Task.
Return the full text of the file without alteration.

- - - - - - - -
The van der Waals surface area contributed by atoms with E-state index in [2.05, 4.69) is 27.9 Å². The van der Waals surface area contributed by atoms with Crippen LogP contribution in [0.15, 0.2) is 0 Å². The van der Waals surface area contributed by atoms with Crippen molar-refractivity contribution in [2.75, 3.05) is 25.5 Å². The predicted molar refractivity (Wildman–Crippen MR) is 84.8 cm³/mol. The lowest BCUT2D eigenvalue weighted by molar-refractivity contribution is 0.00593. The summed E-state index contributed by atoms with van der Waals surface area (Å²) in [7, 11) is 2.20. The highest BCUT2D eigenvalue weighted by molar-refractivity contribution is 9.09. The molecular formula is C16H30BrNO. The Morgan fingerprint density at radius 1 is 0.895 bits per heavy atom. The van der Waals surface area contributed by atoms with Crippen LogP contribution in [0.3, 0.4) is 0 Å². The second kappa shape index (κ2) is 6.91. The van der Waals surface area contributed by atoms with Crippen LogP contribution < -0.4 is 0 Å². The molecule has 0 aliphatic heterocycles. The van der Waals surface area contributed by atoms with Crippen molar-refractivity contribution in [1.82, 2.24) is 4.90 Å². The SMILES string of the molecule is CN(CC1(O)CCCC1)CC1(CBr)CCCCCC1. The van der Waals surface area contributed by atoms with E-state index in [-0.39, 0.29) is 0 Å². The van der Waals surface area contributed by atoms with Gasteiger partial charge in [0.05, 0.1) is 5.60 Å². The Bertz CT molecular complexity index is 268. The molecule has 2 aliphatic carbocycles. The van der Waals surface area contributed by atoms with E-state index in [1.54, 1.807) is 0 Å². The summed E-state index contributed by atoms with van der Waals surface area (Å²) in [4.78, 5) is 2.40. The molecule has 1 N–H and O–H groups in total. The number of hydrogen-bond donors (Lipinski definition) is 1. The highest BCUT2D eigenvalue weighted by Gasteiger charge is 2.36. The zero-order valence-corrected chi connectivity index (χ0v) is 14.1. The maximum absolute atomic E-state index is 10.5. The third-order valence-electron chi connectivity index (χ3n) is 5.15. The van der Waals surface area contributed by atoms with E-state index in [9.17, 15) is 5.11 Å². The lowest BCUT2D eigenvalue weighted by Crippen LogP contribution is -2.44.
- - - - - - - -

The van der Waals surface area contributed by atoms with E-state index in [2.05, 4.69) is 27.9 Å². The van der Waals surface area contributed by atoms with Crippen LogP contribution in [0.15, 0.2) is 0 Å². The van der Waals surface area contributed by atoms with Crippen molar-refractivity contribution in [2.75, 3.05) is 25.5 Å². The predicted molar refractivity (Wildman–Crippen MR) is 84.8 cm³/mol. The lowest BCUT2D eigenvalue weighted by molar-refractivity contribution is 0.00593. The summed E-state index contributed by atoms with van der Waals surface area (Å²) in [7, 11) is 2.20. The highest BCUT2D eigenvalue weighted by molar-refractivity contribution is 9.09. The molecular formula is C16H30BrNO. The Morgan fingerprint density at radius 1 is 0.895 bits per heavy atom. The van der Waals surface area contributed by atoms with Crippen LogP contribution in [0.3, 0.4) is 0 Å². The second kappa shape index (κ2) is 6.91. The van der Waals surface area contributed by atoms with Crippen LogP contribution < -0.4 is 0 Å². The molecule has 0 aliphatic heterocycles. The van der Waals surface area contributed by atoms with Crippen molar-refractivity contribution in [1.82, 2.24) is 4.90 Å². The SMILES string of the molecule is CN(CC1(O)CCCC1)CC1(CBr)CCCCCC1. The van der Waals surface area contributed by atoms with E-state index in [-0.39, 0.29) is 0 Å². The van der Waals surface area contributed by atoms with Gasteiger partial charge in [0.05, 0.1) is 5.60 Å². The Bertz CT molecular complexity index is 268. The molecule has 2 aliphatic carbocycles. The van der Waals surface area contributed by atoms with E-state index in [1.54, 1.807) is 0 Å². The summed E-state index contributed by atoms with van der Waals surface area (Å²) in [4.78, 5) is 2.40. The molecule has 1 N–H and O–H groups in total. The number of hydrogen-bond donors (Lipinski definition) is 1. The highest BCUT2D eigenvalue weighted by Gasteiger charge is 2.36. The zero-order valence-corrected chi connectivity index (χ0v) is 14.1. The maximum absolute atomic E-state index is 10.5. The third-order valence-electron chi connectivity index (χ3n) is 5.15. The van der Waals surface area contributed by atoms with E-state index in [9.17, 15) is 5.11 Å². The lowest BCUT2D eigenvalue weighted by Crippen LogP contribution is -2.44.